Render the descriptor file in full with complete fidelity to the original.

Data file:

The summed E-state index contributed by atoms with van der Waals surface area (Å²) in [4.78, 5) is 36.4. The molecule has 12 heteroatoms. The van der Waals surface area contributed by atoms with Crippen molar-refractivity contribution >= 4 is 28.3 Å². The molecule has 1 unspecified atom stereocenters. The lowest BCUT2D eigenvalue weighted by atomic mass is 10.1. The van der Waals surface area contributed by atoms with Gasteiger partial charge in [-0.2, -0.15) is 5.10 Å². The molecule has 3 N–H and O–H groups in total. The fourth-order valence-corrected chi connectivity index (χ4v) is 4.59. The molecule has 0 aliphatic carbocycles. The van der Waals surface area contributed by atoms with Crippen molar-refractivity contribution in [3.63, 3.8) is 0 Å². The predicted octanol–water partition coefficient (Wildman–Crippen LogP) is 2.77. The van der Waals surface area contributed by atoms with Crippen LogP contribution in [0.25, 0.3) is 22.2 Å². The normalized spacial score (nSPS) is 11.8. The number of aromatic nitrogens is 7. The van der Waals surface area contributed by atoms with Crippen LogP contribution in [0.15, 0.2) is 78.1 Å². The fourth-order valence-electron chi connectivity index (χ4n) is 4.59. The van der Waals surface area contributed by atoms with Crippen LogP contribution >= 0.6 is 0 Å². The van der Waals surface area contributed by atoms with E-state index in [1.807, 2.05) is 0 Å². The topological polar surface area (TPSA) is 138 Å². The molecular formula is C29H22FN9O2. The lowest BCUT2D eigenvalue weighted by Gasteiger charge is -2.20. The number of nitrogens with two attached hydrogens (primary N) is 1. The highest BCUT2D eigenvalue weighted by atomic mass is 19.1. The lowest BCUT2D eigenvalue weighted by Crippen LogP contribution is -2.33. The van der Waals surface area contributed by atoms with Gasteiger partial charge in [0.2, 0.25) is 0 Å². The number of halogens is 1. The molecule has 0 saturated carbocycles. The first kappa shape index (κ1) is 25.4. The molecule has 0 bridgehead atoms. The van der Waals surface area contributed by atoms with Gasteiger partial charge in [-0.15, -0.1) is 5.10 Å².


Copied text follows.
The summed E-state index contributed by atoms with van der Waals surface area (Å²) in [4.78, 5) is 36.4. The molecule has 12 heteroatoms. The van der Waals surface area contributed by atoms with Crippen molar-refractivity contribution >= 4 is 28.3 Å². The molecule has 1 unspecified atom stereocenters. The lowest BCUT2D eigenvalue weighted by atomic mass is 10.1. The van der Waals surface area contributed by atoms with Gasteiger partial charge in [-0.2, -0.15) is 5.10 Å². The molecule has 3 N–H and O–H groups in total. The fourth-order valence-corrected chi connectivity index (χ4v) is 4.59. The molecule has 0 aliphatic carbocycles. The van der Waals surface area contributed by atoms with Crippen molar-refractivity contribution in [3.63, 3.8) is 0 Å². The predicted octanol–water partition coefficient (Wildman–Crippen LogP) is 2.77. The van der Waals surface area contributed by atoms with Crippen LogP contribution in [0.25, 0.3) is 22.2 Å². The normalized spacial score (nSPS) is 11.8. The number of aromatic nitrogens is 7. The van der Waals surface area contributed by atoms with Crippen LogP contribution in [0.15, 0.2) is 78.1 Å². The fourth-order valence-electron chi connectivity index (χ4n) is 4.59. The van der Waals surface area contributed by atoms with Crippen LogP contribution >= 0.6 is 0 Å². The van der Waals surface area contributed by atoms with E-state index in [1.807, 2.05) is 0 Å². The topological polar surface area (TPSA) is 138 Å². The molecular formula is C29H22FN9O2. The lowest BCUT2D eigenvalue weighted by Gasteiger charge is -2.20. The number of nitrogens with two attached hydrogens (primary N) is 1. The highest BCUT2D eigenvalue weighted by atomic mass is 19.1. The lowest BCUT2D eigenvalue weighted by Crippen LogP contribution is -2.33. The van der Waals surface area contributed by atoms with Gasteiger partial charge in [0.2, 0.25) is 0 Å². The number of halogens is 1. The molecule has 0 saturated carbocycles. The first kappa shape index (κ1) is 25.4. The molecule has 0 bridgehead atoms. The van der Waals surface area contributed by atoms with Gasteiger partial charge in [-0.15, -0.1) is 5.10 Å².